Why volatility can be a good thing for investors

This article is part of
Outlook for 2016: What’s in store?

Investors should always be on the lookout for new ideas to improve the overall risk-adjusted return of their portfolio. These can include changing allocation to riskier or defensive assets, or diversifying exposures.

Volatility may not be an obvious choice, but it is an option to explore. A systematically managed volatility strategy can provide worthwhile returns, and do so with only modest correlation to conventional asset classes.

Most people think of volatility as a bad thing. It is assumed that higher volatility leads to higher risk of a negative outcome and as it is in our nature to be risk-averse, this tends to take the form of trying to avoid or hedge a loss.

Article continues after advert

Volatility can, however, be an investment opportunity and there are strategies that focus on exploiting bouts of market uncertainty to capture a return premium. Investors need to treat volatility like any asset that has a long-term expected return and a risk profile.

Investors should also bear in mind that periods of high volatility are usually short-lived. It is therefore key to focus on the important developments and ignore the transient ones.

Concerns around the Chinese economy and the government’s subsequent decision to devalue the renminbi was the primary driver of unusually high volatility in August. At the same time, in Western markets, volatility was also exacerbated due to the holiday season, which led to a lack of overall investment market activity. This period led to concern about a market correction and made nervous investors think about cashing out.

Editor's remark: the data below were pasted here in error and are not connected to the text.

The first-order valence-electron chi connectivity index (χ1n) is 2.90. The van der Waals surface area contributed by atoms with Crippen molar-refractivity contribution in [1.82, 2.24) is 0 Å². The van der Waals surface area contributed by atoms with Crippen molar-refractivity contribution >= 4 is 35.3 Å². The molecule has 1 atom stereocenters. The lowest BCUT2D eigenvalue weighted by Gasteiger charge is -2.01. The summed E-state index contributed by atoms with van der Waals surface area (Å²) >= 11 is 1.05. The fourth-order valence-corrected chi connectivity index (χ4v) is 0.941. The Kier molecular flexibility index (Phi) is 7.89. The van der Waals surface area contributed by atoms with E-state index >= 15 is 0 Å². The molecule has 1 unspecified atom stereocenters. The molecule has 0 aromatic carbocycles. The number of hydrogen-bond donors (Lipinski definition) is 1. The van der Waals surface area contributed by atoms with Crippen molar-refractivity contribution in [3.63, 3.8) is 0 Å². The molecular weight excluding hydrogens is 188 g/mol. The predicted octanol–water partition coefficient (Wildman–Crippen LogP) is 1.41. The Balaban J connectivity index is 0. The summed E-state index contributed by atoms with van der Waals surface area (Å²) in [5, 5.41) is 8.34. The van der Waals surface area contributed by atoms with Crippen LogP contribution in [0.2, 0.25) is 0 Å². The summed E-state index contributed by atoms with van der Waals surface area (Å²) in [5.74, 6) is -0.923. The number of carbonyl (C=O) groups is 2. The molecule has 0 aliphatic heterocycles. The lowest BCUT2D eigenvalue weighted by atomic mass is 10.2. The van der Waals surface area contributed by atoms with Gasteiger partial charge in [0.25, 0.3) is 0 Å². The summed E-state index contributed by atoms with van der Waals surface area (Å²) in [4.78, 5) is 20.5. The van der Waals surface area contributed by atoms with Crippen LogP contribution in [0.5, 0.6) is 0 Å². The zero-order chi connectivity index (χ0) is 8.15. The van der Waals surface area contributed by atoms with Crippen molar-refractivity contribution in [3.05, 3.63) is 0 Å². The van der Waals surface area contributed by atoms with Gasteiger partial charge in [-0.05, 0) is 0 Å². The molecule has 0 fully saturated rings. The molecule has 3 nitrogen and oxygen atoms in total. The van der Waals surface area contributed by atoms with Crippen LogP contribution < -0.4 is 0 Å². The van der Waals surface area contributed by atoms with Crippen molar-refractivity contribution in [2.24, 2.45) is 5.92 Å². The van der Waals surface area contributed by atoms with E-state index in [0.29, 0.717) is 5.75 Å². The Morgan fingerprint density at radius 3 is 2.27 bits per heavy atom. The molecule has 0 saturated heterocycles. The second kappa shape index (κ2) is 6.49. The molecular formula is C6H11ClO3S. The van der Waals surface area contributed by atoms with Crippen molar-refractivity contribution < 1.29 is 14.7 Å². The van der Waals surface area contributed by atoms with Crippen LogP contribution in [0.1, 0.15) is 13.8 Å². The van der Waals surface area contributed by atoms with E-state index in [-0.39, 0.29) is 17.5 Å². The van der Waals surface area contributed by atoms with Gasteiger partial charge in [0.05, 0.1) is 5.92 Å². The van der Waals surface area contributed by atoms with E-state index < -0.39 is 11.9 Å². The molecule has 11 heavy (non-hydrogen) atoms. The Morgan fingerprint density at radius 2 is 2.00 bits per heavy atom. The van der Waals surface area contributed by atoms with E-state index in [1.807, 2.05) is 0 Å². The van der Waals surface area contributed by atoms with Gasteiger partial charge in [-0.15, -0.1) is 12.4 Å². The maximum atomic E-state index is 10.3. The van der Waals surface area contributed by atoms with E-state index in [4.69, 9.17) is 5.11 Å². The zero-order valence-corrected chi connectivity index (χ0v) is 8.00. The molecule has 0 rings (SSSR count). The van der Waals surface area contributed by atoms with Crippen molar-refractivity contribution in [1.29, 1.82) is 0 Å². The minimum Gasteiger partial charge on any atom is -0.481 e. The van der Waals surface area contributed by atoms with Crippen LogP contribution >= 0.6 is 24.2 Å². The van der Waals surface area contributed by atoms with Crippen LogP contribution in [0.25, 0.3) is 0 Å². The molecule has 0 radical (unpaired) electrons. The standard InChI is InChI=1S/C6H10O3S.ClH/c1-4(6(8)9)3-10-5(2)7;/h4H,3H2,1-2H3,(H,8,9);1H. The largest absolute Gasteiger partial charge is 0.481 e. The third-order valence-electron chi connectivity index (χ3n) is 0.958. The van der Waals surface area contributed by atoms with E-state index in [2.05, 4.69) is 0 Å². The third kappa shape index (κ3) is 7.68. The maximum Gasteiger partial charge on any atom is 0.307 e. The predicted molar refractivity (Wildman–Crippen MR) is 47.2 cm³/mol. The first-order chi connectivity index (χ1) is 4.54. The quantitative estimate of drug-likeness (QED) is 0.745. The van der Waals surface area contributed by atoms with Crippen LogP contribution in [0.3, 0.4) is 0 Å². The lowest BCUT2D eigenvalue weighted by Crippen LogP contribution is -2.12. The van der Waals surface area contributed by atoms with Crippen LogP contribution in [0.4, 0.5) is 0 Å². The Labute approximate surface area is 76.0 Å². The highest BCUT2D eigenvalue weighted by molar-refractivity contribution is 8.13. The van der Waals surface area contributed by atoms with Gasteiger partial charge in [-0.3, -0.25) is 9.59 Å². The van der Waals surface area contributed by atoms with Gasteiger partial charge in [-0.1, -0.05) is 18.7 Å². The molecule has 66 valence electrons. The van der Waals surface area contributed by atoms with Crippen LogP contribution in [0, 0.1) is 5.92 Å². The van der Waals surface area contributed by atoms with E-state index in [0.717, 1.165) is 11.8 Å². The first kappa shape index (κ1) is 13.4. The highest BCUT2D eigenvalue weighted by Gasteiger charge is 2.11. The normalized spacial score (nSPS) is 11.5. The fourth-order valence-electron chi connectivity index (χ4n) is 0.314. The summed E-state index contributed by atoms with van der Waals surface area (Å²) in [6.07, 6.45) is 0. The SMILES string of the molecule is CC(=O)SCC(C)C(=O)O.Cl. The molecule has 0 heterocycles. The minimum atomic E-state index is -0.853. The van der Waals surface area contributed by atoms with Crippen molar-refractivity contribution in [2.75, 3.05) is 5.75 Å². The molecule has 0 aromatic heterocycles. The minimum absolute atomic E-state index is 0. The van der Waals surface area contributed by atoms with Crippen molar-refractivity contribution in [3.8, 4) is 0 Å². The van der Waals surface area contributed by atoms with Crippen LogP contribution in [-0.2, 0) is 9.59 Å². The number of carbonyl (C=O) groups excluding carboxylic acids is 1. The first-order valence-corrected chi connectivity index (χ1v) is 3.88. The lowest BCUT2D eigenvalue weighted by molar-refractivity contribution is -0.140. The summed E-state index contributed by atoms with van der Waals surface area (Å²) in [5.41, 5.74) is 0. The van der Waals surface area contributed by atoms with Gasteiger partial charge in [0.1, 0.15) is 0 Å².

What investors should have focused on were the continued economic and earnings recovery and massive monetary stimulus. The short-term volatility should have either been ignored or used as a buying opportunity. While the widely favoured indicator of market volatility – VIX – reached its highest level in August for four years, those who held positions on VIX throughout August are likely to have done very well.

In August, the index returned a staggering 115 per cent, against the FTSE 100’s loss of 6 per cent. A similar episode occurred in late September when the VIX spiked again due to the uncertainty around the US Federal Reserve’s rate-tightening cycle and ongoing concerns regarding Chinese growth.

Employing a systematic investment approach and diversifying across a number of underlying volatility strategies has the potential to add value to an investor’s portfolio. Particularly in this low-return environment, investors should consider a number of different risk premia to achieve the desired risk/return outcome to meet their investment objectives.

Mayank Markanday is CFA, global equity research analyst at Russell Investments